• Investigating learners' cognitive processes during a computer-based CAE Reading test

      Bax, Stephen; Weir, Cyril J.; University of Bedfordshire (Cambridge ESOL, 2012-02)
      This study investigates the cognitive processes employed by participants on a computer-based CAE Reading test, with a view to assessing the cognitive validity of the Reading test items. It takes as its starting point the cognitive processing approach with its set of cognitive processes described by Khalifa and Weir (2009 Chapter 3). In addition it draws on the methods for investigating those processes adopted in Weir, Hawkey, Green and Devi’s study of academic reading in the UK (2009), and complements and extends them using onscreen recording and eye-tracking technology, as well as developing other aspects of the methodology. The central question was to what extent the test items elicited the range and level of cognitive processes expected of an advanced Reading test which seeks to emulate real-world academic reading processes.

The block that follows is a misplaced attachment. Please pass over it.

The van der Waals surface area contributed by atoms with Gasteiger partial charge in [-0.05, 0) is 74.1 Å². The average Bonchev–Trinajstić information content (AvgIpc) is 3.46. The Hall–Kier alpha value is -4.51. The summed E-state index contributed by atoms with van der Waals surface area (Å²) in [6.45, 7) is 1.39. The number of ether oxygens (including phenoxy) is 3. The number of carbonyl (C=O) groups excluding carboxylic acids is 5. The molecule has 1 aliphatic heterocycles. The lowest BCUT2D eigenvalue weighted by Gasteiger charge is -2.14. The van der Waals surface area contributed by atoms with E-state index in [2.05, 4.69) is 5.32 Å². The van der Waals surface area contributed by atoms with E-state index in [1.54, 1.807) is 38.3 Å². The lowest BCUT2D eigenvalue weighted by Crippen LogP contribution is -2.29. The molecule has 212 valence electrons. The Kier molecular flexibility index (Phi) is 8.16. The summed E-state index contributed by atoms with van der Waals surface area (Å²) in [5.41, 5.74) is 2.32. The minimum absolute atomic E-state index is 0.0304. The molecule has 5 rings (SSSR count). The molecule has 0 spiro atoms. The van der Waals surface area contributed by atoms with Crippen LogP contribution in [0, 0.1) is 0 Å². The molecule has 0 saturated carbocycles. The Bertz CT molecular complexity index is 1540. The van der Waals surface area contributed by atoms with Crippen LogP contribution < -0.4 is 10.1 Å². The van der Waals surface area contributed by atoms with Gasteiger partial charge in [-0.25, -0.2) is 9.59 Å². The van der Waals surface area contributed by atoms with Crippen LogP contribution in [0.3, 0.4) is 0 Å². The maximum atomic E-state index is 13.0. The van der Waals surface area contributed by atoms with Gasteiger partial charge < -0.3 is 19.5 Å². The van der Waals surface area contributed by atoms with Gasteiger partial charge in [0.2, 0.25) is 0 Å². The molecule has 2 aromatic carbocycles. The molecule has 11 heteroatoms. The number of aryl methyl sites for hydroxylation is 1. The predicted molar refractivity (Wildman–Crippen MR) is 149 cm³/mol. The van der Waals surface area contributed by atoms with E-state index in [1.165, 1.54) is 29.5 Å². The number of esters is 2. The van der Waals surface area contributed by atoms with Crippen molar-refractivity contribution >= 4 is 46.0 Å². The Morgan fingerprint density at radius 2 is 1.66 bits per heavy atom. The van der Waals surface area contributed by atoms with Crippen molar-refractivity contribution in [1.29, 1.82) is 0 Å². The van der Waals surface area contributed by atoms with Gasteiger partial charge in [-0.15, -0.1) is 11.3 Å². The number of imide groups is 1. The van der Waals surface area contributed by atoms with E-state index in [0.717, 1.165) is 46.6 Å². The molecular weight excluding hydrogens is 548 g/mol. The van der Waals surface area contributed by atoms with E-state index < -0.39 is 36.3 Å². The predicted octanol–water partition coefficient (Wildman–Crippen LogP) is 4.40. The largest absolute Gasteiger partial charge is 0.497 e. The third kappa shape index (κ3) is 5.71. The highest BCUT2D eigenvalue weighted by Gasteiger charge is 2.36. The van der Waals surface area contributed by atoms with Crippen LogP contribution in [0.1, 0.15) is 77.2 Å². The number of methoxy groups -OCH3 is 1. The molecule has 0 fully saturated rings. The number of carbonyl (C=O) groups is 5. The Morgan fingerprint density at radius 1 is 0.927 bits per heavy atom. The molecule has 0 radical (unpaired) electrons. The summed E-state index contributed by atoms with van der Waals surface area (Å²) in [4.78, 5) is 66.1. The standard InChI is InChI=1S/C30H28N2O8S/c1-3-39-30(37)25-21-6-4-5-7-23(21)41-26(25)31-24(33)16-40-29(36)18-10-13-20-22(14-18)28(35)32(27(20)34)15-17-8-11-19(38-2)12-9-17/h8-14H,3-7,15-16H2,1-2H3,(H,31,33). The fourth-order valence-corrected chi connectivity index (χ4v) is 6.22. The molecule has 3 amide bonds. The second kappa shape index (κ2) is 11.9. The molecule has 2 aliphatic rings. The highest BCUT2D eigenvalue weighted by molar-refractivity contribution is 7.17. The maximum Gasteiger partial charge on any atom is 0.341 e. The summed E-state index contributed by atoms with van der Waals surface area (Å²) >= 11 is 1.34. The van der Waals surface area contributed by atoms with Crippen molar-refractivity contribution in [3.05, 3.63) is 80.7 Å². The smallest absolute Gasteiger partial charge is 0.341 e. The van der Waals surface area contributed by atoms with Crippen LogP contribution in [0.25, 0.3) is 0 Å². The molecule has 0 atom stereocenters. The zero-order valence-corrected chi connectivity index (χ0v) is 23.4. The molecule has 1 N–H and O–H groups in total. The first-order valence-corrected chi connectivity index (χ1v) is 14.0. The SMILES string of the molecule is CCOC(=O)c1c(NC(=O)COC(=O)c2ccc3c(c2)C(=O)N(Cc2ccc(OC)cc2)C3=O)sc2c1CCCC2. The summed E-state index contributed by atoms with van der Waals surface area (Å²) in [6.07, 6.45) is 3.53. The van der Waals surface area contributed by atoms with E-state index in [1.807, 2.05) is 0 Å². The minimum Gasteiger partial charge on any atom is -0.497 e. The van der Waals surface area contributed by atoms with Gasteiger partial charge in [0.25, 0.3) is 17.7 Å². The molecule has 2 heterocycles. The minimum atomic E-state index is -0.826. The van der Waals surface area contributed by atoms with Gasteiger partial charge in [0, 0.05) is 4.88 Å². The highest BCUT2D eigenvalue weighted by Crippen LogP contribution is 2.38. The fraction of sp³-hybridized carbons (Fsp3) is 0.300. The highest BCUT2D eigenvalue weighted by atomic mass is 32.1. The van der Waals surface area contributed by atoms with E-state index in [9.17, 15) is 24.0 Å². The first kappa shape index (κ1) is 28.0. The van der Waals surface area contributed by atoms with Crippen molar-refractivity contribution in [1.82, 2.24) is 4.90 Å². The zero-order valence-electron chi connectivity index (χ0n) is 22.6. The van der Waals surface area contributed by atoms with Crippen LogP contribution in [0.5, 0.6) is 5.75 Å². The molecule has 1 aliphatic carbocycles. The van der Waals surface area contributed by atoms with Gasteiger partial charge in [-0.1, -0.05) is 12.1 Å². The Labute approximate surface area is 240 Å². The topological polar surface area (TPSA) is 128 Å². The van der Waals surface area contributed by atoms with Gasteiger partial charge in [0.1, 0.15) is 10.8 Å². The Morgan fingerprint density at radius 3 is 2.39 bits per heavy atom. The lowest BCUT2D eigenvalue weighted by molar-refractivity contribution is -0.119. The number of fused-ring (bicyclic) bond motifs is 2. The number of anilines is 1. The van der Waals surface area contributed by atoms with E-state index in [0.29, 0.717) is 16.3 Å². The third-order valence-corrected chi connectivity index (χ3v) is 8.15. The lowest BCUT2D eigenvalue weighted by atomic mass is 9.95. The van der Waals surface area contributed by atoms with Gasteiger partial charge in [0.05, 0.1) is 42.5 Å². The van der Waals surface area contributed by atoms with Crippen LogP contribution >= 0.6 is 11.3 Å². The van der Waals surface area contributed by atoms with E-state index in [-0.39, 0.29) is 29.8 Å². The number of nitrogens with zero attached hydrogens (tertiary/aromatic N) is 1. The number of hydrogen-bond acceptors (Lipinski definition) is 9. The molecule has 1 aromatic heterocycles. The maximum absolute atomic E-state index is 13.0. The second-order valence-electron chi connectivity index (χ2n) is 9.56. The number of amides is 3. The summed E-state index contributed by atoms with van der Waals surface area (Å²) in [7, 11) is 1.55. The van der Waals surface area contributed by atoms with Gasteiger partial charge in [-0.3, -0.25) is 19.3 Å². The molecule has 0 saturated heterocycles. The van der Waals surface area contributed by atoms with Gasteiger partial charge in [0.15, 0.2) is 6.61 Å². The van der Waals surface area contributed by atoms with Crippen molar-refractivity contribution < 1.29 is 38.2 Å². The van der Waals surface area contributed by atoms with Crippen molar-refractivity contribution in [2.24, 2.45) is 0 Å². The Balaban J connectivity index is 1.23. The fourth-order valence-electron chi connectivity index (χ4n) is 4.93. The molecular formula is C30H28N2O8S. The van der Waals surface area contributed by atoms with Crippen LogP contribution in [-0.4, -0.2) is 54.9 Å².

• Measured constructs: a history of Cambridge English language examinations 1913 - 2012

      Weir, Cyril J. (Cambridge ESOL, 2013-02)
      In recent years assessment issues have assumed increased importance in the economic, educational and socio-political affairs of society. Spolsky (2008:297) argues that ‘testing has become big business’, and Shohamy (2008:xiv) points to ‘the societal role that language tests perform, the power that they hold, and their central functions in education, politics and society’. A significant role for testing language proficiency can be seen inter alia in migration and citizenship policy and practice, the professional registration of those involved in the provision of health care, appointment and promotion in business, industry and commerce, the certification of air traffic and maritime personnel, and entry to tertiary level education. Such uses testify to the critical function that language assessment now fulfils in contemporary society.